Webflow World Tour EMEA recap

From learning how to build a strong community, to stories of going from freelancer to founder. You don’t want to miss the week 2 World Tour recap.

Omid Ghiam
August 31, 2020

Week 2 of Webflow World Tour was nothing short of inspiring. We had amazing speakers from London, Copenhagen, and Tel Aviv give us a peek into how they’re solving crucial business problems. I know I, and many of the attendees, walked away with a ton of new insights. Here’s a taste of what happened.

This year, all Word Tour events are virtual, but the talks and community have been nothing short of amazing.

If you want to learn more about Webflow World Tour, and it’s upcoming events, make sure to sign up and tune into the opening keynote (it’s free).

Nonetheless, here are a few highlights from some of last weeks talks:


Delivering business value through design sprints

Wout Helsmoortel, Design Lead at Bothrs, took a step back to show how designers can use rapid prototyping to help clients solve important business problems. As a former architect, Wout was always interested in understanding how design impacts an environment. Unsurprisingly, he translated this interest to how product design impacts businesses.

At Bothrs, an agency that helps startups and companies shape their ideas and experiences, Wout knows that designers are inherently makers. Makers who love to solve problems and build effective solutions. In his talk, he expressed how, at many agencies, it’s easy for teams to often work towards unclear goals. This is because, as project scopes repeatedly change, from client requests, the client and designer relationship suffers.

In an ideal scenario, Wout explains that development cycles between designers and clients should look like this:

ideal client designer process

But clients and teams can slowly lose enthusiasm in a project when they realize the development cycle looks a little more like this:

realistic client designer process

Wout reminded us that clients don’t buy outputs, they buy solutions to problems. And the best way to approach client work is through design sprints.

Wout expresses that, as designers, we need to move an idea faster to a prototype so we can get data from users. The idea to feedback-loop needs to be quicker. That’s why the “sprint” is an ideal way of working together with companies big or small.

“In today’s marketplace of uncertainty, whoever learns fastest wins.”

— Eric Ries, The Startup Way

So what is a design sprint? It’s a one week strict process with your clients. Created by Google Ventures, the sprint is a process for answering crucial questions through prototyping interesting ideas with customers. It’s the greatest hits of business strategy, innovation, behavioral science, design, and more, packaged into a step-by-step process that any team can use.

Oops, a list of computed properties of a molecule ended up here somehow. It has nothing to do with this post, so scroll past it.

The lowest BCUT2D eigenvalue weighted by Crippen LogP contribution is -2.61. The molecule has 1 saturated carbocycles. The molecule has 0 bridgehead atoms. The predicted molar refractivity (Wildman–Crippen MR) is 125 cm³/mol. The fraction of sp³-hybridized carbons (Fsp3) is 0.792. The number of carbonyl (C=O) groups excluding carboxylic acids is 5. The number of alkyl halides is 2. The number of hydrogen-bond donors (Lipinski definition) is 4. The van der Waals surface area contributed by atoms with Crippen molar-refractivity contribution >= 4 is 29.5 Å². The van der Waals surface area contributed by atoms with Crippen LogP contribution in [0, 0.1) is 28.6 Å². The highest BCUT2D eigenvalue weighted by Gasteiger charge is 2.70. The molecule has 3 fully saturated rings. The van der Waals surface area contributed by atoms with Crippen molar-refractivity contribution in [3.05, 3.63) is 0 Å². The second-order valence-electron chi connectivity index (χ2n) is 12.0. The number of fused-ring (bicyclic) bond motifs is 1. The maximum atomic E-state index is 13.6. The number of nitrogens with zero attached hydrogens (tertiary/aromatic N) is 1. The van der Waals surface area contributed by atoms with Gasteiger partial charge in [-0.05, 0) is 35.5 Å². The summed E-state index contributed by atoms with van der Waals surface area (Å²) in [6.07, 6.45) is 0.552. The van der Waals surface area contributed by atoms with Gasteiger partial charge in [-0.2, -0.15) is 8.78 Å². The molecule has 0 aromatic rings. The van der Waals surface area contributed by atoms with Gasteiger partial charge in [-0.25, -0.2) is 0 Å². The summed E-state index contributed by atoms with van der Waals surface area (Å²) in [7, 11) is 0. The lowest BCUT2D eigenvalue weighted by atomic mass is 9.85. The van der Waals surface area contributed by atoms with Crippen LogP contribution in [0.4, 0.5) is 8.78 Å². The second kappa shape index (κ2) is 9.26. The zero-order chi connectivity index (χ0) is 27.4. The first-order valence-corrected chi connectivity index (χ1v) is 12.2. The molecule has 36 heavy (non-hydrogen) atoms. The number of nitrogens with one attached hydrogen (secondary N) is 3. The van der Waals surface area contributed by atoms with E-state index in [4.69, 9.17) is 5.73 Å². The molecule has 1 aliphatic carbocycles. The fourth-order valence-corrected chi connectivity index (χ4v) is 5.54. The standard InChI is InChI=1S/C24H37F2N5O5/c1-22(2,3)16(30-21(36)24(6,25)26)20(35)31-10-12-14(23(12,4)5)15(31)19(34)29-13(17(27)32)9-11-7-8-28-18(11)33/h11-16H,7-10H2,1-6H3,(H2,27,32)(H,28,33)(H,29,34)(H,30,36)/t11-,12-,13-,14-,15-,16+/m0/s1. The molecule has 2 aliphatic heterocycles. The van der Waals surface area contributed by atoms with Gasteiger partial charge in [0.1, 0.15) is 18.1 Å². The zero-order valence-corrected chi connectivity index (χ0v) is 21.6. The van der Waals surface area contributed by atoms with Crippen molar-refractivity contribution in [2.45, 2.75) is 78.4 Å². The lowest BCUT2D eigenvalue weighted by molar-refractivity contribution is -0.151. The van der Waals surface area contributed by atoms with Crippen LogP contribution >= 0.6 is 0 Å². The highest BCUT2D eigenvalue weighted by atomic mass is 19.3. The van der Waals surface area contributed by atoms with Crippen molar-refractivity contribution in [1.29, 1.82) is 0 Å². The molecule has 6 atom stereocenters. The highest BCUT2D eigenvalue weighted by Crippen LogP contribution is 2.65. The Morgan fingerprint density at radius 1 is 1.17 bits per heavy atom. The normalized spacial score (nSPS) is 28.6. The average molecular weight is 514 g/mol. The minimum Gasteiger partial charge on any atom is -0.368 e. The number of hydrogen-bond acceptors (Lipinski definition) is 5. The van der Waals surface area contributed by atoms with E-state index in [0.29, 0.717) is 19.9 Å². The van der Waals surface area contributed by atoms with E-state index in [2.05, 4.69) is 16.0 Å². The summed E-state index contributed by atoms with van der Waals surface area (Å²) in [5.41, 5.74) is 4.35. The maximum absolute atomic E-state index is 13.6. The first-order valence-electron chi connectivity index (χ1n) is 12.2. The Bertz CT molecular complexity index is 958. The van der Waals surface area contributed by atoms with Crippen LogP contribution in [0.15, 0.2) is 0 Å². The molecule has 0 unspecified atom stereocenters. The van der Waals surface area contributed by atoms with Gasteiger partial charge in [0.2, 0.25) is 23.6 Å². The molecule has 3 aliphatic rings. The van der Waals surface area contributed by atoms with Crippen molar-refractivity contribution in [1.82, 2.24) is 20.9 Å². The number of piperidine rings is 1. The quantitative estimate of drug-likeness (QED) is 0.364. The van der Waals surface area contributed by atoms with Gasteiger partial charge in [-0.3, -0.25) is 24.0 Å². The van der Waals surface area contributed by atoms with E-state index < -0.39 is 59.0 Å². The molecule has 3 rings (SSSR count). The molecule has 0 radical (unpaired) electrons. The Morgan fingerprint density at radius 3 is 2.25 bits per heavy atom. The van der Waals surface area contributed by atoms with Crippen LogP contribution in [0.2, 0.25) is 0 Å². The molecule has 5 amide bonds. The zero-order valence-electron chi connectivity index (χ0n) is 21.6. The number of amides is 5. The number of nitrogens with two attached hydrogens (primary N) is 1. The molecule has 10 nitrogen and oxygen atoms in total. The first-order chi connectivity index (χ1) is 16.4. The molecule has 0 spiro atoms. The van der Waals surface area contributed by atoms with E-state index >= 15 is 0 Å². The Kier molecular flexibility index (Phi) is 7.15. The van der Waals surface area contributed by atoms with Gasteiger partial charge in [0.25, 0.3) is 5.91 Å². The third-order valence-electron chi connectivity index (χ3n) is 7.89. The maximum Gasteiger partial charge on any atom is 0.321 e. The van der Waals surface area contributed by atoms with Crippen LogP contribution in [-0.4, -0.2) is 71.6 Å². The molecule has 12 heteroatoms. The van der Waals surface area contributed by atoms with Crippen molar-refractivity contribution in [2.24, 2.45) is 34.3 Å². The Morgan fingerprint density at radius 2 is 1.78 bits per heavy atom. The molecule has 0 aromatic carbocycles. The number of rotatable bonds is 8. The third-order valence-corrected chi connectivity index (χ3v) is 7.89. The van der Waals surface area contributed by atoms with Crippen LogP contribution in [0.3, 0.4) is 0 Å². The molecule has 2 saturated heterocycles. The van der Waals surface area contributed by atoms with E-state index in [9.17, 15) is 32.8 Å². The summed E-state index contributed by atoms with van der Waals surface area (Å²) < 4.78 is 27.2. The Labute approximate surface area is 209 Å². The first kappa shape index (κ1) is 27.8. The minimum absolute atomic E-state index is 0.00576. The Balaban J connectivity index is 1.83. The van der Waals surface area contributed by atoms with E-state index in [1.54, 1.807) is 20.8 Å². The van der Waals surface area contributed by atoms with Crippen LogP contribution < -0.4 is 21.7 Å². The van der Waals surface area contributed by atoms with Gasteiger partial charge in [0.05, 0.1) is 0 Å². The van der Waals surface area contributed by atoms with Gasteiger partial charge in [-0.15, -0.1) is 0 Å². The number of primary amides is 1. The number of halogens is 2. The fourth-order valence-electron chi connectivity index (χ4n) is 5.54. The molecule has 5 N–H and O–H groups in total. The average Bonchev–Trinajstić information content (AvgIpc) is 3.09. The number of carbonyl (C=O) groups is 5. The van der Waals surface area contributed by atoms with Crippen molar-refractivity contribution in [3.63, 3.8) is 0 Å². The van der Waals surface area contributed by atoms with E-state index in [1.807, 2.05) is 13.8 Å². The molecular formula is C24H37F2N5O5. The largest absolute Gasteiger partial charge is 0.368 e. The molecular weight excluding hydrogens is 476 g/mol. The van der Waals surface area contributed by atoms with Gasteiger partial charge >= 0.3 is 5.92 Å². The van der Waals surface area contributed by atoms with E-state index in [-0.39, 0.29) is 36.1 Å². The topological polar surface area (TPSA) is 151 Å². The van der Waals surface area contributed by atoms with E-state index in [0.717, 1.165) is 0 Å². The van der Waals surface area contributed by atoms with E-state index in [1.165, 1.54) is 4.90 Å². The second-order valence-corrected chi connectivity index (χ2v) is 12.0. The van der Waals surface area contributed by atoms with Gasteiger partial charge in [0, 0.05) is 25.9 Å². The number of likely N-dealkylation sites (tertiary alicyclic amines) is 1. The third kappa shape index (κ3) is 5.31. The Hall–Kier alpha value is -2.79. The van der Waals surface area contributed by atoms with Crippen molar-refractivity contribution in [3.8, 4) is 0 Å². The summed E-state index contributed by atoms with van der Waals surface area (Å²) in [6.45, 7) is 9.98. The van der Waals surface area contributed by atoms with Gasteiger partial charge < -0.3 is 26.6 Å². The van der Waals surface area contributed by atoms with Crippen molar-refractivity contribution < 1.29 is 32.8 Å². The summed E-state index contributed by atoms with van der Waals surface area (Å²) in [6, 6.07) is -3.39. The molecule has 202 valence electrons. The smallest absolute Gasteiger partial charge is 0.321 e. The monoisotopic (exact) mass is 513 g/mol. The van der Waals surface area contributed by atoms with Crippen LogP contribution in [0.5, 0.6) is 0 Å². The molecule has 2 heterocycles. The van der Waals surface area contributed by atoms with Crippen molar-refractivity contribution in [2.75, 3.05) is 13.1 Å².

design sprint timeline

On Monday, you diverge with your team (start with a question or problem). Tuesday, you converge (vote on solutions). Wednesday, you prototype (design and build). Thursday, you test with real users to gather feedback. Friday, you repeat. The outcome is alignment, solution, and validation.

The design sprint is a highly effective and productive way to approach any problem to help clients solve their biggest problems.


How Webflow turned my side passion into a full-time business in just 2 days

Dani Mancini, founder of Scribly.io, gave us her story of going from freelancer to full-time business owner. Like many of those yearning to be self-employed, Dani expressed how her discovery of Webflow changed the way she viewed herself as an entrepreneur.

Her talk explained how Webflow is blowing the playing field wide open for new types of entrepreneurs, and how Webflow enabled her to run a profitable business from day 1.

Before Webflow, Dani received a degree in modern languages and bounced around careers as a UX designer and freelance writer. She wasn’t disappointed in the work she was doing, but was rather unenthused about the career path she was headed for. Deep down, she wanted to start a business of her own. But she didn't believe she was capable of doing it.

Throughout her journey as a freelance writer, Dani realized that clients just wanted a plug-and-play solution to content creation. And in order to scale herself, she needed to make a productized version of her services. 

One day, her husband asked “have you heard of Webflow?” She quickly bought a template from the template marketplace and hooked up a payment solution (Stripe). She then used other no code tools like Airtable and Zapier to make sure everything was automated. Then, she went into growth mode. She connected with other business owners on IndieHackers, contacted her past freelance clients, and talked to other founders online. By the end of the week, she had sold over $2K worth of services.